• Cristina says:

        Hi Nancy, I live in Scottsdale, AZ. My books are published through CreateSpace and are available on IngramSpark.
        They are from 2015, so not “old”.
        I have done one book signing at an indie bookstore in Lomita,CA.
        Appreciate any words of wisdom, thx!

        • Hi Cristina,
          What I hear from bookstores is that anything over a year old is “old” and less likely to be slotted for a single event unless it has had great sales.
          But an alternative is to do combo author events.

    • Leann Garms says:

      Cristina, it’s not that they are mean spirited. They are just busy and must have materials presented in a professional way, with all details already in place.
      One thing that is not pointed out in this article is that 99.9 % maybe 100, of the B&N stores will NOT let an author have a book signing without the book being available in their system. They must be able to order it through their own B&N system. They don’t do consignment. If your book is published though Ingram, you are automatically in the system. If you are on Amazon/Createspace ONLY please don’t contact them. You are in competition with the bookstores.

      Also, a professional press kit with press release, a sell sheet, bios, reviews and plans for marketing the book signing go a long way. BBL is always able to book our authors at B&N and we are an indie publisher. Remember, it’s about what you can do for THEM not what they can do for you.

  • PJ says:

    Cristina: Maybe Ernie, comment before yours, will share with you a few of his 75-100 marketing ideas 😀.

  • I am a pathetically shy person. I’m working on that. I could use some advice. My writing is my means of communication. Once I gather the gumption of contacting a place like B&N, what do you talk about at a signing? Do you give a speech about your book? Do you sit and wait for customers to stumble over you? Basically, what is done at a book signing?

    Oh, if most of your books are Kindle, how would one even do a signing?

  • Thanks for all your comments. To Debra, I’ve attended some book signings where authors were given a chance to talk about their books before the actual book signing. It really depends on how the book signing is organized. On others, you are just given a space to set up and sign books for a certain number of hours and wait for guests to come by. I think we’re all shy in some ways but if you are an author, a self-published one especially where you have to do your own marketing, you have to overcome that shyness one baby step at a time. Don’t be intimidated or scared to interact. Your book is special and you should be proud of what you created. Your guests will ask you about your book during your book event and you can respond to their questions. It will draw more interest and will spark conversation. I described what happened at my book signing on my website and it’s in one of the links on this article. Good luck on your journey as an author.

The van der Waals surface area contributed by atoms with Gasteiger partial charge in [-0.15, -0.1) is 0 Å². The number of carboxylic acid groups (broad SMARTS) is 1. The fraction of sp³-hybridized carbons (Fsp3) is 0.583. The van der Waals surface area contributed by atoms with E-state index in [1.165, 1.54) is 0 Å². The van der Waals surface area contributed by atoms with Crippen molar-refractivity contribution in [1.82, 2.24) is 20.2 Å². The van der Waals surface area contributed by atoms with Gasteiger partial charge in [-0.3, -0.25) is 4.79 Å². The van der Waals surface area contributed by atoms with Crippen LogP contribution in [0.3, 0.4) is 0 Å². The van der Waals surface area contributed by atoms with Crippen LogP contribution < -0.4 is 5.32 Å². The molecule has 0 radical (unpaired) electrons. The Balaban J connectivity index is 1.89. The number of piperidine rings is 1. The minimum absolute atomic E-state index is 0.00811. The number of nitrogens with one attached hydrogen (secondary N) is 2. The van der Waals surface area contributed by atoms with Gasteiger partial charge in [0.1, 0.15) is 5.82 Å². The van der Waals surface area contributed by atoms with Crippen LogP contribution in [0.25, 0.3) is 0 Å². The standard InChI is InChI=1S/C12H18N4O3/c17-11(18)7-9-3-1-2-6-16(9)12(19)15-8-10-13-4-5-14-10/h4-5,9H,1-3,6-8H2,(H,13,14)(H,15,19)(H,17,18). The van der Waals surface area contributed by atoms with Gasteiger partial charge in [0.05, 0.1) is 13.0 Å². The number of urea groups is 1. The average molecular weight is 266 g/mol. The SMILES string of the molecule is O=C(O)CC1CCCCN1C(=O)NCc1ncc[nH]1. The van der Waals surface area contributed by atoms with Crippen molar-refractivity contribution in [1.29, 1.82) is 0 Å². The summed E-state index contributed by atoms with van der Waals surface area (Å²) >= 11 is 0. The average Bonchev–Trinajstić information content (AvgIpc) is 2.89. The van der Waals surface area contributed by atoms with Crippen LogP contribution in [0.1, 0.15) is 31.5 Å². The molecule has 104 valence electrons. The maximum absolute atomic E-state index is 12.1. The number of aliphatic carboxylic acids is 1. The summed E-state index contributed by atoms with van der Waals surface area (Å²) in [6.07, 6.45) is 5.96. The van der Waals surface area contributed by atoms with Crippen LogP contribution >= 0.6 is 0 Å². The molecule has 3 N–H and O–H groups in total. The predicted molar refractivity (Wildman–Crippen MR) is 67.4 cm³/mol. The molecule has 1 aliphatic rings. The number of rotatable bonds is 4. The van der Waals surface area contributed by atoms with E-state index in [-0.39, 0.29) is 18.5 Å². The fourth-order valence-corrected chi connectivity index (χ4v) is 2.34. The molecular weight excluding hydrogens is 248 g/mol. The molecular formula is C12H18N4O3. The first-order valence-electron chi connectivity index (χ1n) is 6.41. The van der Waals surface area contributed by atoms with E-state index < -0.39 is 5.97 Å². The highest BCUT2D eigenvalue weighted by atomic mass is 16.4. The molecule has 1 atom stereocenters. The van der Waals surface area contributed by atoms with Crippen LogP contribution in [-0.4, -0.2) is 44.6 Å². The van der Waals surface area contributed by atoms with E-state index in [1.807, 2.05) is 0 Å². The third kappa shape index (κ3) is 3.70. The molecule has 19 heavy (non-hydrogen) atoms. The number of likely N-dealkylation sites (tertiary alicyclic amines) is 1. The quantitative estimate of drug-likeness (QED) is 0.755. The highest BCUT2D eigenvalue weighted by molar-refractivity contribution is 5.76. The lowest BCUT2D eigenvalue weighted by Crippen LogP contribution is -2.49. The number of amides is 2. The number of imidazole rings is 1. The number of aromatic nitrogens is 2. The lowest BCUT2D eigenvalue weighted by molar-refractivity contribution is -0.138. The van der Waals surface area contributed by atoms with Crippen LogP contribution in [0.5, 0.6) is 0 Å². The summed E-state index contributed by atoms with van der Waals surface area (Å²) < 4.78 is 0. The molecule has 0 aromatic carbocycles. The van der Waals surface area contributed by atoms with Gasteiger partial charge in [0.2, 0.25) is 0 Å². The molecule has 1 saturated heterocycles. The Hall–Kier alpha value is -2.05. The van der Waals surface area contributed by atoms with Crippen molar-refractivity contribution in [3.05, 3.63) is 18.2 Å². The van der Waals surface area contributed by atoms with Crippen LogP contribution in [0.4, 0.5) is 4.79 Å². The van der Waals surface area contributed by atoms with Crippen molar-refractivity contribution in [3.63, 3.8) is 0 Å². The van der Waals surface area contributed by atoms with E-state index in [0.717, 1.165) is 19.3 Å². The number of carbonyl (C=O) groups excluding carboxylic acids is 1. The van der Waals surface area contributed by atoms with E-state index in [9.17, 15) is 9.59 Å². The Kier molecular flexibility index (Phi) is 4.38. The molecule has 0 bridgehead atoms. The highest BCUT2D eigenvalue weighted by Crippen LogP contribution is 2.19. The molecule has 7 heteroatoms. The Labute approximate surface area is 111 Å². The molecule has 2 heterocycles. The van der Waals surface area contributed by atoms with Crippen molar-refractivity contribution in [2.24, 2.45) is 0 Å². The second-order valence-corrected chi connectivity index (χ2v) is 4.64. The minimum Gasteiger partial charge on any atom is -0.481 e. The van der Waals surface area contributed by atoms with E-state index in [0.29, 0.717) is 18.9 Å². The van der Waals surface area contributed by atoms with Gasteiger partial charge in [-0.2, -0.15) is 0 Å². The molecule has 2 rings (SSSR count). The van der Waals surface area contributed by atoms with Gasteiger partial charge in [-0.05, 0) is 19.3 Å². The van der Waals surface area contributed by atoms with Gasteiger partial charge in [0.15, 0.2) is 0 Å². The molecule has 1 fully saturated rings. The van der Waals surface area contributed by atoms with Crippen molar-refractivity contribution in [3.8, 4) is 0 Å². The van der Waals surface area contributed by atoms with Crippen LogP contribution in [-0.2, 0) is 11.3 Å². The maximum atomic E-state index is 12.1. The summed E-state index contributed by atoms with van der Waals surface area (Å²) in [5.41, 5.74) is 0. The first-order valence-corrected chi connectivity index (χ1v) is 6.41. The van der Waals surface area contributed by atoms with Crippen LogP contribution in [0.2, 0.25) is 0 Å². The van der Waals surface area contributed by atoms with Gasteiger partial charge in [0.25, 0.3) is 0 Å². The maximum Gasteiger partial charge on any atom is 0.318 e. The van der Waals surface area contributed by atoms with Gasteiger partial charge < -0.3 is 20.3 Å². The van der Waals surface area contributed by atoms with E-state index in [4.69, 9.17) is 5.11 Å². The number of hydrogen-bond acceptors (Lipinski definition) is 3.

• Leann Garms says:

    One thing that is not pointed out in this article is that 99.9 % maybe 100, of the B&N stores will NOT let an author have a book signing without the book being available in their system. They must be able to order it through their own B&N system. They don’t do consignment. If your book is published though Ingram, you are automatically in the system. If you are on Amazon/Createspace ONLY please don’t contact them. You are in competition with the bookstores.

    Also, a professional press kit with press release, a sell sheet, bios, reviews and plans for marketing the book signing go a long way. BBL is always able to book our authors at B&N and we are an indie publisher. Remember, it’s about what you can do for THEM not what they can do for you.
    In our “10 Tips for a Successful B&N Booksigning” we always recommend that you do a short talk and show the CRM that their clients would be interested in the subject. Tie into current themes for the month, etc.
    Feel free to email me for the tip sheet.

  • Connie Osko says:

    I like to have my first book writing at Barnes & Nobles I have one in Boise I like to be there any other authors that would be really sweet and nice to do talk to them and maybe have other places I can do book signing and another thing do I have to come up with my own books to do a book signing or do they order it and then I do book signing there afterwards just want to know thank you Connie osko author awesome zombie books and I like everything you said and what to do thank you very much for the ideal I want to try it out someday when I can I don’t make much money I’m on SSI but I’m trying that’s how I get my money out there to my publishers thank you for all this